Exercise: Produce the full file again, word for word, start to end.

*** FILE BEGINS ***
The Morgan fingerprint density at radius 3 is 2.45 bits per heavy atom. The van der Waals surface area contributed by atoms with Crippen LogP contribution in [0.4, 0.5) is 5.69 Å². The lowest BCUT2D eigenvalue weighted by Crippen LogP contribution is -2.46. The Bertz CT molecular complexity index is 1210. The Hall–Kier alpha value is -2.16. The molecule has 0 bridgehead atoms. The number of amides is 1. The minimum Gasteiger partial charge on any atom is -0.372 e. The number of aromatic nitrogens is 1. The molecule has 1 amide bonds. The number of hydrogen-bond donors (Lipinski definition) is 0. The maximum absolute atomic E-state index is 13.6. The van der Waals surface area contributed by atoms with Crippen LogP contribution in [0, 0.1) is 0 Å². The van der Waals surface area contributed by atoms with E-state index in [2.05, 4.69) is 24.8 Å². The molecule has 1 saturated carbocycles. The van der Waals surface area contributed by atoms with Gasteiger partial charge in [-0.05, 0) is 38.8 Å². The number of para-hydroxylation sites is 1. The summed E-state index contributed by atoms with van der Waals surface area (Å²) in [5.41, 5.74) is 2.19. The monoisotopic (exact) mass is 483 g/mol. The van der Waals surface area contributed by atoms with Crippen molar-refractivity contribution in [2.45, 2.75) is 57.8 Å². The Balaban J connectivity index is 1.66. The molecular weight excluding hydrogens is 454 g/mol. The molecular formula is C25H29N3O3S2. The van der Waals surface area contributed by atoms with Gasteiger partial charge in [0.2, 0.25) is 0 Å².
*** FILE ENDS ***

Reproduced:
The Morgan fingerprint density at radius 3 is 2.45 bits per heavy atom. The van der Waals surface area contributed by atoms with Crippen LogP contribution in [0.4, 0.5) is 5.69 Å². The lowest BCUT2D eigenvalue weighted by Crippen LogP contribution is -2.46. The Bertz CT molecular complexity index is 1210. The Hall–Kier alpha value is -2.16. The molecule has 0 bridgehead atoms. The number of amides is 1. The minimum Gasteiger partial charge on any atom is -0.372 e. The number of aromatic nitrogens is 1. The molecule has 1 amide bonds. The number of hydrogen-bond donors (Lipinski definition) is 0. The maximum absolute atomic E-state index is 13.6. The van der Waals surface area contributed by atoms with Crippen LogP contribution in [0, 0.1) is 0 Å². The van der Waals surface area contributed by atoms with E-state index in [2.05, 4.69) is 24.8 Å². The molecule has 1 saturated carbocycles. The van der Waals surface area contributed by atoms with Gasteiger partial charge in [-0.05, 0) is 38.8 Å². The number of para-hydroxylation sites is 1. The summed E-state index contributed by atoms with van der Waals surface area (Å²) in [5.41, 5.74) is 2.19. The monoisotopic (exact) mass is 483 g/mol. The van der Waals surface area contributed by atoms with Crippen molar-refractivity contribution in [2.45, 2.75) is 57.8 Å². The Balaban J connectivity index is 1.66. The molecular weight excluding hydrogens is 454 g/mol. The molecular formula is C25H29N3O3S2. The van der Waals surface area contributed by atoms with Gasteiger partial charge in [0.2, 0.25) is 0 Å².